Monday, August 6, 2012

Information Management Policy Recurrence (SharePoint Devilish Details)

Information Management Policy is one of those oft-overlooked features in SharePoint.  It can really help organizations keep content fresh, but like so much else in SharePoint, the devil is in the details.  Depending on the scenario you’re trying to implement, you may find some details causing confusion.

In one recent case, a customer asked for a solution that prompted users to review content that hadn’t been modified in 365 days.  Initially, this seemed straight forward. Set up policy to review every 365 days, like this:


But, reading the recurrence description made me think there may just be a devil lurking in this dialog.  So I wouldn’t have to wait a year, I set up a series of tests that expire in 1 day, with varying settings.  Based on those tests, here are some gotchas I learned.

The retention policy,  will _not_ recur just based on Modified date.   In the example above, the initial workflow will only occur once, as noted at the bottom of the dialog.  So if it kicks off after 365 days, and the user changes the modified date, it will not kick off again in another 365 days unless you specify a ‘recurrence’.  To me, this does seems counter-intuitive.  I expected changing the modified date to reset the clock for the recurrence policy.  But, I think the concept is that the item is flagged as having “expired”, and will never “expire” again, regardless of what actions the user takes.  The workflow option is more intended to move the document elsewhere, archive it, etc.  Still, by specifying recurrence of 365 days, you get the desired behavior: the workflow runs every 365 days.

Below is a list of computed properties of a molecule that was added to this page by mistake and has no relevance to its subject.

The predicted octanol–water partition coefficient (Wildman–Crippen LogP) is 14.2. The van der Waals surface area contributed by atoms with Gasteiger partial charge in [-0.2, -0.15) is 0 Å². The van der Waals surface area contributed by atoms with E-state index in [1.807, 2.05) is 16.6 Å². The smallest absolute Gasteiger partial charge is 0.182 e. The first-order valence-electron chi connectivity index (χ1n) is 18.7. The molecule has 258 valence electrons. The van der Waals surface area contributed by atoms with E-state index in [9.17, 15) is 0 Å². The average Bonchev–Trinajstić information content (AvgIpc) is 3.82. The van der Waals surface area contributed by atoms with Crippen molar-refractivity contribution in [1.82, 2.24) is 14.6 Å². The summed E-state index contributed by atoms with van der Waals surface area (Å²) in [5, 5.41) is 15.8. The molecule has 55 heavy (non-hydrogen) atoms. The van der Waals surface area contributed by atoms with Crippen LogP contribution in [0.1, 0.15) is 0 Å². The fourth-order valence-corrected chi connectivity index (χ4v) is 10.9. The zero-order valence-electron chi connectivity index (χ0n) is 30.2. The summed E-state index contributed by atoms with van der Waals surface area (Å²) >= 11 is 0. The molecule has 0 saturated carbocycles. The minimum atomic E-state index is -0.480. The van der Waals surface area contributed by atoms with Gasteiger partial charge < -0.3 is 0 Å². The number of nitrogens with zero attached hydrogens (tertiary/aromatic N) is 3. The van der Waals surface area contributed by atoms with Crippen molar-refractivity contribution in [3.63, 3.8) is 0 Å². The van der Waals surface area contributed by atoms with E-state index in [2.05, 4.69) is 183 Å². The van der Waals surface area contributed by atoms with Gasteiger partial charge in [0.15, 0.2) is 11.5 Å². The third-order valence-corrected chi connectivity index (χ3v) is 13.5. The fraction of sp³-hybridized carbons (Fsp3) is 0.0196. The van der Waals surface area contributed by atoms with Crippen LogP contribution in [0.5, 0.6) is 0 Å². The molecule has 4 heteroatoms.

The recurrence happens based on the _initial_ occurrence.  So, after the initial review kicks off, if you specify a recurrence period of 365 days, the workflow will run every 365 days from the time the document first expired, regardless of modified date.  Again, this is counter-intuitive to me.  I expected- and the customer wanted- the review to occur every time the document had not been modified in 365 days.  This is, in fact, the initial behavior: editing the document bumps up the initial occurrence.  But, once that first “expiration” happens, the recurrence will be every N days, regardless of changes to the document.

So, how do we handle this scenario?  It takes a little more logic in the workflow, but is not to difficult.  Simply set the initial occurrence to 365 days after modified date, but the recurrence to a more frequent period – say 2-4 weeks.  Then, add logic in the workflow to check the modified date:


This way, the workflow will be kicked off initially at 365 days.  After that, every 2-4 weeks.  But only if necessary will an actual review take place.

Bonus Powershell Timer Job Kick

Expiration Policy Processing occurs weekly by default.  If you ever need to test, or want to trigger processing at once, you can run the timer jobs in CA, or Powershell:

Get-SPTimerJob | ?{$_.Name.Contains(“ExpirationProcessing”)} |%{$_.RunNow()}

I didn’t find many specifics on how those settings played out, so I hope this is helpful for somebody (maybe me?) down the road.